“From a real estate perspective, it’s caused concern. The economics of triple net leases may be impacted. There have been some lease revisions this year in the provision for pass-throughs,” Welty says. “But smart tenants are pushing back to pay for that percentage that relates only to the reduction in property taxes. They are having this discussion and it’s happening on a very frequent basis.”

The legislature built its hopes on beefing up the educational fund coffer by tapping into the business sector and lowering property taxes in general. Ironically, there has been little to no reduction in property taxes because assessments climbed and many school districts raised their rates to offset any funding losses.

When it was passed, the margin tax came under intense scrutiny amid calls for legal challenges over its constitutionality because it was viewed as an income tax, which is illegal in Texas. “Very likely it will be at the beginning of 2008 when the law is effective. A lot of people felt it was best to wait until it become effective before challenging the constitutionality,” Welty says. “The issue will be ripe for challenge then. Real estate lends itself as the potential of being the biggest area for challenge.”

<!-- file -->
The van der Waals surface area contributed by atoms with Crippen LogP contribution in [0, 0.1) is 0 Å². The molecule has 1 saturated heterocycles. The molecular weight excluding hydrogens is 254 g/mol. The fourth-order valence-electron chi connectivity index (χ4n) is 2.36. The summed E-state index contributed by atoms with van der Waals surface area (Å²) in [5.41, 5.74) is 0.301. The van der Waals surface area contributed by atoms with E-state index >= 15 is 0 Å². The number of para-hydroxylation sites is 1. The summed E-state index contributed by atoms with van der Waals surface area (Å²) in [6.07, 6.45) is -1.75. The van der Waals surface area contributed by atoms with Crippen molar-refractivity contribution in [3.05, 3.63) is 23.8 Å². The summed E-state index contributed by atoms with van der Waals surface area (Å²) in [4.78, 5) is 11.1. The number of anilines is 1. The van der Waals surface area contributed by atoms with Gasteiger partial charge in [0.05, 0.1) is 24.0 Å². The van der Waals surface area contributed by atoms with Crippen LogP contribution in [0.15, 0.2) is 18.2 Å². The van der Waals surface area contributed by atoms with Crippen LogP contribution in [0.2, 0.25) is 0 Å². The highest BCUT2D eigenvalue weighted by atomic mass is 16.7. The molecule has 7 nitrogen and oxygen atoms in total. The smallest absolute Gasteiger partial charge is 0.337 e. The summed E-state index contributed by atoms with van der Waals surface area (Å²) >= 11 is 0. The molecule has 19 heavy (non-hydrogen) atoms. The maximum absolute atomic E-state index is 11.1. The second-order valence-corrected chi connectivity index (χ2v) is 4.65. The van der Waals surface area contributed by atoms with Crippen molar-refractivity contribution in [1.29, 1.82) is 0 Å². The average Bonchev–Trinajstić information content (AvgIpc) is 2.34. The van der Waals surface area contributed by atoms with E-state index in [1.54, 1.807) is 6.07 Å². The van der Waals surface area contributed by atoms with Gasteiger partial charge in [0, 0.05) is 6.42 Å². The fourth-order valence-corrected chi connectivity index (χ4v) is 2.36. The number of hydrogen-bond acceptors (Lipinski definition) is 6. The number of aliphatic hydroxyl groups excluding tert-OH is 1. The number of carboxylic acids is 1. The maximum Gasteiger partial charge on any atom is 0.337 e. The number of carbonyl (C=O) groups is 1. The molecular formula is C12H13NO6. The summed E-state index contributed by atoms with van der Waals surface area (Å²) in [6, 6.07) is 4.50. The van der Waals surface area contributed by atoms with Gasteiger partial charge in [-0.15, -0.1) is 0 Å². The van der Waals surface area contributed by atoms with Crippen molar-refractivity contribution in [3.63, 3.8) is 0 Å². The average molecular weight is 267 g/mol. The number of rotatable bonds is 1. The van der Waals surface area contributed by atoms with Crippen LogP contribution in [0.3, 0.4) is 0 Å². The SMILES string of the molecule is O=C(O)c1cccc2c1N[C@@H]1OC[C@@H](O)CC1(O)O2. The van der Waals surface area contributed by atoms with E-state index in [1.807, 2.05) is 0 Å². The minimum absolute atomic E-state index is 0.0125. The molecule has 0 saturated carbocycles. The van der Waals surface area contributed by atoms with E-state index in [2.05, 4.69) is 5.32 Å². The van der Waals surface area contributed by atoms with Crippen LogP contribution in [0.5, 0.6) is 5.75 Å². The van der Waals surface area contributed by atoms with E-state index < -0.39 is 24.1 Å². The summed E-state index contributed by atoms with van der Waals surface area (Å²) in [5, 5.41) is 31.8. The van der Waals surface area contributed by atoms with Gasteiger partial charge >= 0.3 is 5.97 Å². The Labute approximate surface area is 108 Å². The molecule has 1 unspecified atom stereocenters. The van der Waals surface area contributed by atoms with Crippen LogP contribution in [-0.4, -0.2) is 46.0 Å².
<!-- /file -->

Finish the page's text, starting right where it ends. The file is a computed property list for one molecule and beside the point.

Many accounting firms have been treating the margin tax as an income tax. But, the Texas Supreme Court will have the first say if a challenge is lobbed. “In my opinion, I think it closely resembles an income tax or some sort of limited income tax, but there’s no telling what the Supreme Court will say,” Welty says.

The future is uncertain, but the reality of the present is real estate owners need to get ready for 2008. “Probably a limited partnership still may have some advantages over a corporation or LLC ownership because you still have the ability for passive ownership treatment,” Welty explains. “I think more investors have held tight and maintained the structures that they had before.”